Step by step, here’s a basic framework you can use to apply data analytics to risk assessments and controls within your organization.
Before we jump into the list, we’ll note that generic tools like spreadsheets can be used for risk assessments, but purpose-built risk and control analytics software typically offers more benefits. Software like this is being adopted in many industries around the world to support more complex and valuable testing, issue management and remediation, and long-term sustainability.
Purpose-built software is particularly helpful because risk affects multiple departments within an organization. And each department may have their own way of identifying, scoring, and managing risk. This can result in confusion, operational failures, and a lack of transparency. Having one single source of truth to score and manage risks for the entire organization is key.
Back to our six steps, here’s a process you can follow to get the most out of using data analytics for your risk assessments.
1. Build a library of potential risks
Creating a library of risks is a great starting point for conducting risk assessments, and there are a few places you can go for ideas. One source could be the Risk Factors section from the publicly available Form 10-K reports, found on the SEC’s website. Alternatively, you could save time by getting access to pre-built, curated libraries, something we offer within the HighBond platform. Once you narrow down your list, you can then use software to take the next step by using risk scorecards and risk heat maps to plot out risks with the highest potential impact and likelihood to occur.
2. Spot test your data and validate your KRIs
Once you’ve identified your risks, and defined your key risk indicators (KRIs), you’ll want to review and test your data sources. Since you don’t have analytics running just yet, you’ll need to do some spot testing within your individual systems to confirm and validate your choice of risk indicators.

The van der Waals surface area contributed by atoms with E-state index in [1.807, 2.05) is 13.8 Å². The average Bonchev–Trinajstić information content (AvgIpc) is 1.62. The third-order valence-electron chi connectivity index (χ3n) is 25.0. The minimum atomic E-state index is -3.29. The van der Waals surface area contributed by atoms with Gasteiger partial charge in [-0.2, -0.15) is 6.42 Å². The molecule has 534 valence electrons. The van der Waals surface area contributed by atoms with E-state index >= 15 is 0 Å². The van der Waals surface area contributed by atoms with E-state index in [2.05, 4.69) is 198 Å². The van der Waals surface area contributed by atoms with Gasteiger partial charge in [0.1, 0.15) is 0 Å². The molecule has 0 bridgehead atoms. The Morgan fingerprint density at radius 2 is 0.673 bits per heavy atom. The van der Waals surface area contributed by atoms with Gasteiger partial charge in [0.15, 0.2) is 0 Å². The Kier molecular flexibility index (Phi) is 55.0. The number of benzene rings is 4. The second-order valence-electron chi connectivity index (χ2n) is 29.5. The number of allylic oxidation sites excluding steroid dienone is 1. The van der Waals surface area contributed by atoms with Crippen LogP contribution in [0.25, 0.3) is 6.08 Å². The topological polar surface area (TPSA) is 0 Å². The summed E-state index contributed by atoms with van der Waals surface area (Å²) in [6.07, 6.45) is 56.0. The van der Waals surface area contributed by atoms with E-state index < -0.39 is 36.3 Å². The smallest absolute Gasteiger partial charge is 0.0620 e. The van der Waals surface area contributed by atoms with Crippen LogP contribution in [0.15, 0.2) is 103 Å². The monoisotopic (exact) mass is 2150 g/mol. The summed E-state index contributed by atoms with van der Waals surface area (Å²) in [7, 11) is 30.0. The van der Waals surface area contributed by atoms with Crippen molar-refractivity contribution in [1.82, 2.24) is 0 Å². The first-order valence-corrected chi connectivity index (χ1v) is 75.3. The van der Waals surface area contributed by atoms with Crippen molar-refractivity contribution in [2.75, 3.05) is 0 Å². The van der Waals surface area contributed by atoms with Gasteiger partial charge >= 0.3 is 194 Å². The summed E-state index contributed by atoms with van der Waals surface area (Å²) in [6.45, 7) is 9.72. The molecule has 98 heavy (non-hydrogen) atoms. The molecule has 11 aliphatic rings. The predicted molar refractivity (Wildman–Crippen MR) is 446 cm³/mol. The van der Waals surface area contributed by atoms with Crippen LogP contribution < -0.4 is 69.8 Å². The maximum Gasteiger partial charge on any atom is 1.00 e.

3. Connect all of your data sources and automate testing
Here’s something that goes beyond the capabilities of Excel spreadsheets (unless you know something that we don’t). By connecting all of your data sources into one single software platform, and applying scheduled analytics, you can test and validate controls on an ongoing basis. The tests run automatically and deliver any red flags straight to your inbox so you can put them through your remediation process.
4. Dig deeper into the results and round out your analysis
Your data is loaded with insights. By looking beyond the red flags, tracking your patterns, and analyzing trends, you may uncover new or emerging risks. This is another step where software makes a huge difference. By pulling your data into risk monitoring dashboards, it’s easier and faster to spot these insights and quantify your risks.
“Visualizations always do a much better job than reams of data in spreadsheets when it comes to showing where controls have been tightened or processes changed.”
5. Report and showcase your work
Next, you’ll want to show your team how you’ve standardized your risk processes. The right software can be a game changer for how you report to management and wider teams within your organization. Visualizations always do a much better job than reams of data in spreadsheets when it comes to showing where controls have been tightened or processes changed.
6. Expand and repeat
Now that management and other teams have seen the results of your work, you ideally want to start involving other departments, and sharing your knowledge, processes, and methodologies. The more data you connect and test, and the more departments that tap into that single source of truth for data, the easier it will be to move the business forward.
Using a risk management platform like HighBond, you can:
- Access libraries of curated strategic, industry-specific risks
- Calculate your risk appetite
- Remove subjectivity by using one common language across your organization
- Stay two steps ahead of your competition.